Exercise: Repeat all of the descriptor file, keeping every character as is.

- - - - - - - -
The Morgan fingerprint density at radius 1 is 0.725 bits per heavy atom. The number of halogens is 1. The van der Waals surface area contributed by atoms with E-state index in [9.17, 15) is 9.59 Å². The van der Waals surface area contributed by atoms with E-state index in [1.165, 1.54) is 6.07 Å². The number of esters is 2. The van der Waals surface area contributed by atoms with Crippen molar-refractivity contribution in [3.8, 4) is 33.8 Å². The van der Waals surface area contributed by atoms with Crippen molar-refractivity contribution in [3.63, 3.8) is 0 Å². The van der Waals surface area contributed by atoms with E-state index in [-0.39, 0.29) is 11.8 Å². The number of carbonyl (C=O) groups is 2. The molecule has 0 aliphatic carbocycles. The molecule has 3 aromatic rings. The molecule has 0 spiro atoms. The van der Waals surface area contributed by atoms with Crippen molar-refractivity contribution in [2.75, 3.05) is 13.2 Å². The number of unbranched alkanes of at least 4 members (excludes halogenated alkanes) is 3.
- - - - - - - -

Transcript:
The Morgan fingerprint density at radius 1 is 0.725 bits per heavy atom. The number of halogens is 1. The van der Waals surface area contributed by atoms with E-state index in [9.17, 15) is 9.59 Å². The van der Waals surface area contributed by atoms with E-state index in [1.165, 1.54) is 6.07 Å². The number of esters is 2. The van der Waals surface area contributed by atoms with Crippen molar-refractivity contribution in [3.8, 4) is 33.8 Å². The van der Waals surface area contributed by atoms with Crippen molar-refractivity contribution in [3.63, 3.8) is 0 Å². The van der Waals surface area contributed by atoms with E-state index in [-0.39, 0.29) is 11.8 Å². The number of carbonyl (C=O) groups is 2. The molecule has 0 aliphatic carbocycles. The molecule has 3 aromatic rings. The molecule has 0 spiro atoms. The van der Waals surface area contributed by atoms with Crippen molar-refractivity contribution in [2.75, 3.05) is 13.2 Å². The number of unbranched alkanes of at least 4 members (excludes halogenated alkanes) is 3.